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by Martin Malloy on Mar 31, 2011
Rating: 4 out of 5 stars.
Solid, subtle action films are hard to come by these days. The genre is almost synonymous with bloated explosions, car chases, and other high-octane scenarios. Sure, there are some great trigger-happy action films and there are still some great subdued action films, but the latter feel fewer and far between. Luckily, director Duncan Jones remembers the days when Alien wasn’t a big-budget film and The Terminator had fewer explosions.
With Moon, Jones proved that he was nuanced. He was able to take sci-fi and bring it back to the days when the future setting actually pushed the character forward in their realization of redemption or happiness, or whatever they were searching for.
Source Code is his first at bat in the big leagues of Hollywood and he doesn’t disappoint. It’s definitely more in your face than Moon, probably owing to his first big budget, but again, he doesn’t rely on chases and explosions to distract from the story and characters in front of you.
Jones tells a story and he tells it well. Fans of Moon may be slightly disappointed, and Source Code isn’t as perfect, but his sophomore outing is no slump.
What Source Code has in common with Moon is the prevalent claustrophobia for the main character. Instead of being stuck on a lonely moon base, Colter Stevens (Jake Gyllenhaal) is stuck replaying a train explosion over and over. As the film opens, Stevens awakes from the “dream” unaware of where he is or what he’s doing. The last thing he remembers is performing serving as an Air Force pilot in Afghanistan.
Strapped in, and trapped in some sort of simulation capsule, Goodwin (Vera Farmiga) just keeps reiterating his task at hand — find the bomb and the culprit. Not only does Stevens need to figure out where he is, but he also needs to solve the crime and save the world, so to speak.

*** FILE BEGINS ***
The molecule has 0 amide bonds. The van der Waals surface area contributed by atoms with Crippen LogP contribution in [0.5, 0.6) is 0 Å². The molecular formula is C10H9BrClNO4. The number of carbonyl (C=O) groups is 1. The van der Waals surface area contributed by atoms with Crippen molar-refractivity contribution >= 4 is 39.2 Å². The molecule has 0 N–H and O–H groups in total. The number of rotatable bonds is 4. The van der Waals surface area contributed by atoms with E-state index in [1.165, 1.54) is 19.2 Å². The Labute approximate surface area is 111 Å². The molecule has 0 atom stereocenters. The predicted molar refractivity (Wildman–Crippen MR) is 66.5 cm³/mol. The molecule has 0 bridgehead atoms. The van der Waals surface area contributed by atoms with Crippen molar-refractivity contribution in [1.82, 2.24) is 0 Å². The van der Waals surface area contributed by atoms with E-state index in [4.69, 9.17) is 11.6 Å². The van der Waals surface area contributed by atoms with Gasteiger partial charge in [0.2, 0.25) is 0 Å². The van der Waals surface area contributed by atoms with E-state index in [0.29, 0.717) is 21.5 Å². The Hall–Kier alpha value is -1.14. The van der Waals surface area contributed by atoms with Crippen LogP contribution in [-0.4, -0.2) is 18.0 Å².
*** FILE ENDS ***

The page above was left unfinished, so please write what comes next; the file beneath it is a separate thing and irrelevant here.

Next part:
What he does find out is that he’s being sent onto a train that exploded earlier that morning, into the body of a man that died on that train. However, he can only experience eight minutes before the bomb detonates, owing to the discovery of source code, or a way to relive small amounts of time in the past. On the train his “host body” Sean has a commute companion Christina (Michelle Monaghan) who is Stevens’ only “friend” during his eight minutes. While Stevens is aware what he is experiencing is only a replay of sorts, he can’t quite give up hope that he could conceivably change the past.
It’s definitely a high-stakes thriller, as Stevens must not only figure out who bombed the train but also must piece together what’s happening to him in the real world. In both worlds, he’s literally stuck in a place he can’t escape. In one he only has eight minutes before he’s burned alive, while in the other he’s in some sort of capsule where Goodwin and her supervisor Dr. Rutledge (Jeffrey Wright) do all they can to avoid and sideswipe his “irrelevant” questions while trying to figure out who planted the bomb.
For such a tense and taught film, Gyllenhaal is an excellent lead as he effortlessly carries the film while adding touches of humor, subtlety, and urgency. His career has been fairly haphazard but his performance here is amongst his best, with Zodiac and, of course, Donnie Darko. He’s loose and able to draw in the audience. Many actors leading an action/thriller like this would rely on the plot to carry them through the film. Instead, Gyllenhaal is intent on having his character drive the film.
Moon was a similar character-driven film dressed up as a sci-fi thriller, so Jones, no doubt, had a hand in creating that dimension again. With Gyllenhaal, he proves that he understands that great characters are the essential ingredient in a great film.
Source Code is not the powerhouse Moon was, but it’s a solid follow up to a nearly flawless debut and proves Duncan Jones is no one-hit wonder. He’s made the transition from indie auteur to the big leagues while retaining his charm. Hopefully this is just the beginning of a long and exciting career.
by Martin Malloy on Mar 31, 2011